Limits...
Appetite for destruction: the inhibition of glycolysis as a therapy for tuberous sclerosis complex-related tumors.

Csibi A, Blenis J - BMC Biol. (2011)

Bottom Line: The elevated metabolic requirements of cancer cells reflect their rapid growth and proliferation and are met through mutations in oncogenes and tumor suppressor genes that reprogram cellular processes.For example, in tuberous sclerosis complex (TSC)-related tumors, the loss of TSC1/2 function causes constitutive mTORC1 activity, which stimulates glycolysis, resulting in glucose addiction in vitro.In research published in Cell and Bioscience, Jiang and colleagues show that pharmacological restriction of glucose metabolism decreases tumor progression in a TSC xenograft model.

View Article: PubMed Central - HTML - PubMed

Affiliation: Department of Cell Biology, Harvard Medical School, 240 Longwood Ave, Boston, MA 02115, USA.

ABSTRACT
The elevated metabolic requirements of cancer cells reflect their rapid growth and proliferation and are met through mutations in oncogenes and tumor suppressor genes that reprogram cellular processes. For example, in tuberous sclerosis complex (TSC)-related tumors, the loss of TSC1/2 function causes constitutive mTORC1 activity, which stimulates glycolysis, resulting in glucose addiction in vitro. In research published in Cell and Bioscience, Jiang and colleagues show that pharmacological restriction of glucose metabolism decreases tumor progression in a TSC xenograft model.

Show MeSH

Related in: MedlinePlus

The mTORC1 pathway controls cellular metabolism. The mTORC1 signaling pathway controls metabolic pathways active in proliferating cells. This schematic shows our current understanding of how glycolysis, oxidative phosphorylation, the pentose phosphate pathway (PPP), and glutamine metabolism are interconnected in proliferating cells. The mTORC1 pathway participates in this metabolic rewiring by controlling the expression of genes (depicted in blue) encoding enzymes involved in glycolysis, the PPP, and lipid synthesis. This metabolic control requires the up-regulation of c-Myc and HIF1α (glycolysis), and SREBP1 (lipid biosynthesis and the PPP). mTORC1-dependent metabolic regulation allows for production of both NADPH and intermediates for macromolecular synthesis (depicted in red). c-Myc drives glutamine metabolism, which also supports NADH production.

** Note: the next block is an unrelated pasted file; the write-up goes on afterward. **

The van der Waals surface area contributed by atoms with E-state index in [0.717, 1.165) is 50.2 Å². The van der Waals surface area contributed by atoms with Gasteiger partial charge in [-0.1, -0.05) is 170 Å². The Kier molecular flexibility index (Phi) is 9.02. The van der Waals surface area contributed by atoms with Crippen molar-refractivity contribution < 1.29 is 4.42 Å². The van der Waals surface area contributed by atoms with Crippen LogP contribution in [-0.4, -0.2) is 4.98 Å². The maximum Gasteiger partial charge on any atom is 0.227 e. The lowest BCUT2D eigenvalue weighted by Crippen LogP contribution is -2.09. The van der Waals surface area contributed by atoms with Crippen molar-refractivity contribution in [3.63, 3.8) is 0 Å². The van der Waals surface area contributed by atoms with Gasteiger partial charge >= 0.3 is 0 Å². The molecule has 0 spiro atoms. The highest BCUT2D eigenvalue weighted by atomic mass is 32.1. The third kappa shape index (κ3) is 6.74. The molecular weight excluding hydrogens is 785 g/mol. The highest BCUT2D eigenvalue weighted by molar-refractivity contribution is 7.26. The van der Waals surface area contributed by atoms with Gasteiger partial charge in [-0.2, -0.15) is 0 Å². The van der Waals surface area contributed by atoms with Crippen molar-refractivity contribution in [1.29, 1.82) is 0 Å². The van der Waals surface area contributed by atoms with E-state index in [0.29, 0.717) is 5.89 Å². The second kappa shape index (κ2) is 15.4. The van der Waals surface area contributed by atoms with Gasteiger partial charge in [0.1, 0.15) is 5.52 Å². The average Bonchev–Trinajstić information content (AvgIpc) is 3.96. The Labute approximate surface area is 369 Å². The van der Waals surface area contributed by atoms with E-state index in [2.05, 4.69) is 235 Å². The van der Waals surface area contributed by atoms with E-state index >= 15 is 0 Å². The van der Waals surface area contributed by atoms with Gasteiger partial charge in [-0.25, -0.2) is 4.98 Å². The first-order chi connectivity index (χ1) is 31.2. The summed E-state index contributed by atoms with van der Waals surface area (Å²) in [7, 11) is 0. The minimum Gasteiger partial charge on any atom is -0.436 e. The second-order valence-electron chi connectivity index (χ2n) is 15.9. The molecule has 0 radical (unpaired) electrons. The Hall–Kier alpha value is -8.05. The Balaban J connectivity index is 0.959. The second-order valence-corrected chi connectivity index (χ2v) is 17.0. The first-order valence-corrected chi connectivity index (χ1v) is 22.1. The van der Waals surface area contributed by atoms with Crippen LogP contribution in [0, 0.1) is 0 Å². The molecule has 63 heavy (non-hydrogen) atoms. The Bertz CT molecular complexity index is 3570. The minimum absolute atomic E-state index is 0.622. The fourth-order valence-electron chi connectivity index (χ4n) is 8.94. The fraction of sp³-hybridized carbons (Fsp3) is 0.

© Copyright Policy - open-access
Related In: Results  -  Collection

License
getmorefigures.php?uid=PMC3198763&req=5

Figure 2: The mTORC1 pathway controls cellular metabolism. The mTORC1 signaling pathway controls metabolic pathways active in proliferating cells. This schematic shows our current understanding of how glycolysis, oxidative phosphorylation, the pentose phosphate pathway (PPP), and glutamine metabolism are interconnected in proliferating cells. The mTORC1 pathway participates in this metabolic rewiring by controlling the expression of genes (depicted in blue) encoding enzymes involved in glycolysis, the PPP, and lipid synthesis. This metabolic control requires the up-regulation of c-Myc and HIF1α (glycolysis), and SREBP1 (lipid biosynthesis and the PPP). mTORC1-dependent metabolic regulation allows for production of both NADPH and intermediates for macromolecular synthesis (depicted in red). c-Myc drives glutamine metabolism, which also supports NADH production.